After returning from Bahia, Donald has one present left to open. It contains the third caballero, Panchito Pistoles from Mexico. Panchito bursts into the movie with a rousing rendition of the title song before sharing a piñata and a Mexican Christmas tale called Las Posadas. This is the only Christmassy thing about The Three Caballeros but it was enough for Walt to later justify airing an edited version of the movie on his Disneyland TV series as A Present For Donald. All he had to do was switch the occasion from Donald’s birthday to Christmas and poof! Instant Christmas special.

Title card for the Disneyland episode A Present For Donald

Panchito’s magic serape then whisks the Caballeros off for an aerial tour of live-action Mexico, with special attention paid to its beaches and their lovely señoritas. Donald’s sexual frustration nears its peak here, so when Dora Luz appears singing “You Belong To My Heart,” it’s little wonder than he’s instantly smitten.

Donald’s obsession with Dora Luz takes us into the film’s madcap climax, Donald’s Surreal Reverie. The Disney animators really go for broke here. If some Disney Archivist discovered a missing scene that has Panchito, José and Donald heading into the Mexican desert to drop peyote, it would go a long way toward explaining this non-stop barrage of music, sound, color and visual trickery. There’s some genuinely cutting-edge work here, especially in the combination of animation with live-action. As a technical achievement and as a creative exercise, it’s all very impressive. As an entertainment, it’s more than a little exhausting.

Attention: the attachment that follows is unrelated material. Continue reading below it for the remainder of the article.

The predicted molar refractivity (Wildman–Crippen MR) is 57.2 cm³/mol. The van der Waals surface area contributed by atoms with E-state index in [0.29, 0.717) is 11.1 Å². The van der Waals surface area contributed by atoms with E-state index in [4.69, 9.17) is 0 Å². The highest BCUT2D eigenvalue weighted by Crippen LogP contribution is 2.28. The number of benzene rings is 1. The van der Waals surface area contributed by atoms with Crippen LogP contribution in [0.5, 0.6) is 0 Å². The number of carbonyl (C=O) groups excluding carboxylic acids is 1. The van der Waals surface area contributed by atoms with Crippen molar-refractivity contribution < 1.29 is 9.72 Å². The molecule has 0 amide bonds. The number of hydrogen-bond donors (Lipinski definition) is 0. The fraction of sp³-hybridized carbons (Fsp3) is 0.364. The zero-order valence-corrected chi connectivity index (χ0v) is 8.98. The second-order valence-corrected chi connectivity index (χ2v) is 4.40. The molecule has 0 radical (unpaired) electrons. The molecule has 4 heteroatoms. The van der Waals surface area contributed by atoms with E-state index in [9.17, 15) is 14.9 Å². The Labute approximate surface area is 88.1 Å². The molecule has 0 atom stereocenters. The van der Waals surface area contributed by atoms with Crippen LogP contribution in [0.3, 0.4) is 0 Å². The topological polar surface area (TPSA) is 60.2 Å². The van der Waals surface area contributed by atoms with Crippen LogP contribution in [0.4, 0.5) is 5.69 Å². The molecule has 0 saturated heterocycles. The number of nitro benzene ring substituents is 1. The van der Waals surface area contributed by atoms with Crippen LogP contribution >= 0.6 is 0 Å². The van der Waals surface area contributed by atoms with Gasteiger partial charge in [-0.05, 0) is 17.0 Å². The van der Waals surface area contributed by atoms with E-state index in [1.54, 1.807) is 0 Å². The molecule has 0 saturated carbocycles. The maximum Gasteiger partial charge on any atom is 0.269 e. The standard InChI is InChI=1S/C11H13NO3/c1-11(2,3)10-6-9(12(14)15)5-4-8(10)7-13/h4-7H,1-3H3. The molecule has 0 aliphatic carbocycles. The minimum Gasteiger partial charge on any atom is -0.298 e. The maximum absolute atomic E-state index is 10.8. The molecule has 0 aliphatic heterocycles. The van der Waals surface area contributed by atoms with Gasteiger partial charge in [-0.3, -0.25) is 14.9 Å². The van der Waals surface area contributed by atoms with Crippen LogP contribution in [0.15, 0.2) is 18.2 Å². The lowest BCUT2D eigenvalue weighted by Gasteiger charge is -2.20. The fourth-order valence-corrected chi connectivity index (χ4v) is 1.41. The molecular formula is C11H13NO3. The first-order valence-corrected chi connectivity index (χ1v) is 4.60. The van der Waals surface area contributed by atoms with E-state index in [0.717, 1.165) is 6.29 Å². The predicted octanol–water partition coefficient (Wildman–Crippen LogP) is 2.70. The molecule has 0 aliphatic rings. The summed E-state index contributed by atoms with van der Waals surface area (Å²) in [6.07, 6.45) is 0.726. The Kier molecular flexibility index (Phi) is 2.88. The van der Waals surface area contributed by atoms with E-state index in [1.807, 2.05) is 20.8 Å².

Like all of Disney’s package films, The Three Caballeros is a mixed bag. The various segments sit uncomfortably alongside one another. The Cold-Blooded Penguin and The Flying Gauchito both play better on their own, which they did when they were re-released as individual short subjects a few years later. And while the character and effects animation are both up to Disney’s usual standards, Walt decided to save money on the backgrounds by essentially eliminating them entirely. Donald opens his presents in a formless void against bright, solid colors. After the lush backgrounds of Bambi, Pinocchio and others, The Three Caballeros feels like a low-rent, no-frills affair.

But the movie’s biggest problem is simply that it’s relentless. It wants to show you a good time so badly that it doesn’t know when to let up. Animators like Chuck Jones and Tex Avery were a lot better at pulling off this kind of sustained wackiness than anybody on the Disney lot. And they were smart enough to realize that audiences couldn’t really take much more than seven minutes of it. The Three Caballeros just won’t quit. It’ll pause occasionally to catch its breath but then it goes right back into the crazy. Over. And. Over. And. Over. Just calm down, Caballeros.

The Three Caballeros did OK business when it was released in February of 1945 (it had premiered in Mexico City the previous December). It received nominations in Disney’s usual Oscar categories (Best Sound and Best Original Score) but it didn’t win anything. Almost none of the songs were completely original compositions, so it failed to grab an Original Song nomination. Even the memorable title song was based on a popular Mexican ranchera song. Only the lyrics by Ray Gilbert were new and they had nothing whatsoever to do with the original words.

But The Three Caballeros proved less popular than Saludos Amigos, which probably explains why the Caballeros didn’t ride again for many years. José Carioca will make one last appearance in this column before long and both he and Panchito Pistoles went on to appear in Disney comics. But the trio effectively disbanded after their maiden adventure until the 21st century.